— Sports

AP Sources: NCAA has not tested for drugs at championships

INDIANAPOLIS (AP) – The NCAA has not tested players for performance-enhancing drugs at March Madness and other recent college championships, The Associated Press has learned. Three people with direct knowledge of NCAA testing protocols said full-scale testing has not resumed since the coronavirus pandemic shut down college sports a year ago. Although athletes may have been tested on campus, either through the NCAA program or those run by schools, the NCAA has not ramped up its usual testing program at national championships such as the men’s and women’s basketball tournaments. The tournaments wrap up with Final Four games starting with the women’s semifinals Friday.

The NCAA has tested for drugs since 1986 and has changed and enhanced its policy over the years. Unlike some leagues and anti-doping organizations, it does not reveal the number of tests it conducts. Players who test positive can be kicked out of championships and lose a year or more of eligibility.

But the three people familiar with testing protocols told AP that the number of tests received from NCAA events went to zero after the COVID-19 pandemic shut down sports last spring. They said testing has recently resumed sporadically, but only via on-campus collections.

The people, who did not want their names used because of the sensitivity of the subject, all confirmed the same thing: No tests from the organization’s signature events – the men’s and women’s basketball tournaments and, earlier this year, the college football playoffs – have been received by the labs that analyze the NCAA tests.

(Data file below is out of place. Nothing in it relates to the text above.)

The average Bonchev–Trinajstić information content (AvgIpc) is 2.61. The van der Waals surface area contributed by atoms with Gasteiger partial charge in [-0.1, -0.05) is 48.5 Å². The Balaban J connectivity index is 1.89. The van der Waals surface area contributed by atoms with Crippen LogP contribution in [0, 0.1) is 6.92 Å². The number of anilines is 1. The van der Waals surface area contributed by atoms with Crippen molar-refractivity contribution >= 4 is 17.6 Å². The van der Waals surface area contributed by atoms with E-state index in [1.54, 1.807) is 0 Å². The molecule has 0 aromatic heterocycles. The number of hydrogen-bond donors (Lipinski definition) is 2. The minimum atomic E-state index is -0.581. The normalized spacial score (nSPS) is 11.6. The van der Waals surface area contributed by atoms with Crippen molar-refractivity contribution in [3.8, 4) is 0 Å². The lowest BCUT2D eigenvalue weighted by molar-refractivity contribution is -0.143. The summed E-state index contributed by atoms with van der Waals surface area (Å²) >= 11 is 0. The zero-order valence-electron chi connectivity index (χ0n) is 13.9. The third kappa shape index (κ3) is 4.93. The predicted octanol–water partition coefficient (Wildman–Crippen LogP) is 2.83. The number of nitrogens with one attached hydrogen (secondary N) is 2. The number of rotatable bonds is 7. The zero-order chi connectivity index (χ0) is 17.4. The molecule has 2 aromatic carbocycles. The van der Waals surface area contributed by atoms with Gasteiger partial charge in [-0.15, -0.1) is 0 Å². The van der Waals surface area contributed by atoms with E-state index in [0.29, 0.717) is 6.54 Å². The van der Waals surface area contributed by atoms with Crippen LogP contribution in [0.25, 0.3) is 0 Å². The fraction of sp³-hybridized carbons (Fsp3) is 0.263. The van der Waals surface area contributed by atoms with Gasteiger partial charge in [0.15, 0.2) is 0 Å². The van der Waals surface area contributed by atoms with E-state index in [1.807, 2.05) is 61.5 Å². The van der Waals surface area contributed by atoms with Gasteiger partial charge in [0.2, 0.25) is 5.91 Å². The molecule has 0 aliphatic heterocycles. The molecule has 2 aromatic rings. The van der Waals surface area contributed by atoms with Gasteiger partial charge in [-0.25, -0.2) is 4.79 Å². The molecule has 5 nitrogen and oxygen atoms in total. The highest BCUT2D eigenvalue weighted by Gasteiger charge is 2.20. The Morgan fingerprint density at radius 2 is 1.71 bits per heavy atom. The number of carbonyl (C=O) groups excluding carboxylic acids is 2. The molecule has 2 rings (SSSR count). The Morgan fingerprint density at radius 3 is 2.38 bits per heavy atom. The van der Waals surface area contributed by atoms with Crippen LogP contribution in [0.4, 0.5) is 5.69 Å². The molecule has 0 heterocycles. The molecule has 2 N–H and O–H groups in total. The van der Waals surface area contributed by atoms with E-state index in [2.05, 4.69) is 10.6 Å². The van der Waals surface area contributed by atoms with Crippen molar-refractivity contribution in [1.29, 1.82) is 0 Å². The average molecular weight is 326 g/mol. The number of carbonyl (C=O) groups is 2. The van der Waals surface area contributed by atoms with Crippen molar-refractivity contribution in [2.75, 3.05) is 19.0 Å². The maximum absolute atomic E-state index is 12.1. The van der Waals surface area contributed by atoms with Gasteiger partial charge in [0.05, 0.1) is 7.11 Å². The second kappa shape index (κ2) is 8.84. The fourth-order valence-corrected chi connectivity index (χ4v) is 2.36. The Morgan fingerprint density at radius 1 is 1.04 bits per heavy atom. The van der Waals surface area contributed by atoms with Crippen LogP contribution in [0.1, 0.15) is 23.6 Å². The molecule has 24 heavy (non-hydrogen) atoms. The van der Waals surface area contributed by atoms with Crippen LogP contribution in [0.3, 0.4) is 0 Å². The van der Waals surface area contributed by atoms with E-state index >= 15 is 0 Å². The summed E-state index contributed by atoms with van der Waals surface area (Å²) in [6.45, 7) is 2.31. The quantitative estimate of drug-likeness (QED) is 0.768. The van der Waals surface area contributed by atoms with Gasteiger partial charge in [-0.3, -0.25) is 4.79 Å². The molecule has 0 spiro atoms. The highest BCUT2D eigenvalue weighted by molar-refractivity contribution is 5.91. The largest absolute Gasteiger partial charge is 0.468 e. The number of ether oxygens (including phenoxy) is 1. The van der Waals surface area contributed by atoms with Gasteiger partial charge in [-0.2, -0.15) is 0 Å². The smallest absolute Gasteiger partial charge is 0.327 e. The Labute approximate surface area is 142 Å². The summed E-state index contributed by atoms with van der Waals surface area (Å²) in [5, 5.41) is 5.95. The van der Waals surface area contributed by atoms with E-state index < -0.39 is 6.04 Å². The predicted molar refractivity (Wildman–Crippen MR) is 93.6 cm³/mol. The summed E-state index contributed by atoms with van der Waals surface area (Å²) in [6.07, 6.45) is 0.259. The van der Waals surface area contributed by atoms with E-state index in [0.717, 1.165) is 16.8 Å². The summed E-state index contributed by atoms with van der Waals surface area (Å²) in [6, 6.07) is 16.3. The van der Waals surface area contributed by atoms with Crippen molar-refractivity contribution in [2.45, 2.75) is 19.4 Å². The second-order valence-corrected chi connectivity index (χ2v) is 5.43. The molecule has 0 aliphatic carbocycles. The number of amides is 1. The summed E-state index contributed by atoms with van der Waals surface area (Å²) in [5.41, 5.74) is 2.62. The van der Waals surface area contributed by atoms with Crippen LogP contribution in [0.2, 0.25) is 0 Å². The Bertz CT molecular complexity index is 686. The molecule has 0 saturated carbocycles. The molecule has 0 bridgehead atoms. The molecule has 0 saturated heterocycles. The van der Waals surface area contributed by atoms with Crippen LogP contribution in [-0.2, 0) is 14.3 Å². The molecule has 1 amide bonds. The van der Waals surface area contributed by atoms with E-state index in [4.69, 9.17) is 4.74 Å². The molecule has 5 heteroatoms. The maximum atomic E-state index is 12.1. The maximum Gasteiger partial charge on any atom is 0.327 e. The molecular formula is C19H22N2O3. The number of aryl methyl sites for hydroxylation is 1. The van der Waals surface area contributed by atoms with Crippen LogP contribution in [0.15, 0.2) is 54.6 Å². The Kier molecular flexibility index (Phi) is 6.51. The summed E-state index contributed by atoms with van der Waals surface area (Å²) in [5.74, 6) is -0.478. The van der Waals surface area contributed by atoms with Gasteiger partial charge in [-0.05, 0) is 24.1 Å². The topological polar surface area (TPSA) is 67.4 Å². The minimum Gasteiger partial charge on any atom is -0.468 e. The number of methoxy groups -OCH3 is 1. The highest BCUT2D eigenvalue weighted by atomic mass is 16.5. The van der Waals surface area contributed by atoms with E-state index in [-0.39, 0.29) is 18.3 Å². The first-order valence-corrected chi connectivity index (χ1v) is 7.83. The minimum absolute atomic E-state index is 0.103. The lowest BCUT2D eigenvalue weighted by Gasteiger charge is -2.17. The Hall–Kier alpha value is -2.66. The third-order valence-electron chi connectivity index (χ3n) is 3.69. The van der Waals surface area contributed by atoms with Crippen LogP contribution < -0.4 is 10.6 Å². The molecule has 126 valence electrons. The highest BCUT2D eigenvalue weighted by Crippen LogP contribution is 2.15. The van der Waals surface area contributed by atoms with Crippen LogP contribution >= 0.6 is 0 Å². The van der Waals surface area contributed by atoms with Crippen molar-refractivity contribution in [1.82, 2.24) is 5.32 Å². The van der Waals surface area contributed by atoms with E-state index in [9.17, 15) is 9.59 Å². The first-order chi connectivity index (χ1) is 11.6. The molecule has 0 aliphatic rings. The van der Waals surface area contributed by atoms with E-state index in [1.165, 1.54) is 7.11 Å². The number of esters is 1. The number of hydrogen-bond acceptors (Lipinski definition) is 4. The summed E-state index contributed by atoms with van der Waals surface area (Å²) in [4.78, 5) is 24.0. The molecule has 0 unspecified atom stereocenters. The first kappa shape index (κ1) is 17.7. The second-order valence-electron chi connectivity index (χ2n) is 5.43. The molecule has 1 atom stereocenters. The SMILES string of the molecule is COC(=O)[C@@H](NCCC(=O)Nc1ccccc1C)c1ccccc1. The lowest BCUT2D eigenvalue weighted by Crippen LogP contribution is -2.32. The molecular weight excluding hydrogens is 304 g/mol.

The NCAA wouldn’t answer questions about specifics of its drug-testing program and says the mere possibility of unannounced tests can be a deterrent to doping. In an email exchange with the AP, NCAA spokesman Chris Radford would not answer whether testing was being conducted for players after arriving in Indianapolis and San Antonio for the tournaments in mid-March.

“We do not confirm drug testing at championships sites, especially when they are ongoing,” the NCAA‘s chief medical officer, Brian Hainline, told AP in a follow-up email. “That would defeat the purpose of our unannounced testing at championships. Further, we do not announce when we perform our extensive year-round unannounced drug testing outside of championships.”

This shutdown comes as the NCAA focuses on coronavirus testing as a way of keeping March Madness on track. On Thursday, NCAA president Mark Emmert said the association had conducted more than 41,000 COVID-19 tests throughout the basketball tournaments.

Though drug testing in college sports doesn’t receive as much scrutiny as in Olympic sports, the issue has impacted effective programs. At the college football playoff that closed the 2018 season, three Clemson players were suspended after testing positive for a performance-enhancing drug. In 2015, the NCAA sanctioned the Syracuse basketball program for various violations, including not following its own drug-testing rules.

Molly Aronson

Molly Aronson is a 26-year-old government politician who enjoys bowling, running and jigsaw puzzles. She is creative and exciting, but can also be very greedy and a bit greedy.She is an australian Christian who defines herself as straight. She has a post-graduate degree in philosophy, politics and economics. She is allergic to grasshoppers.

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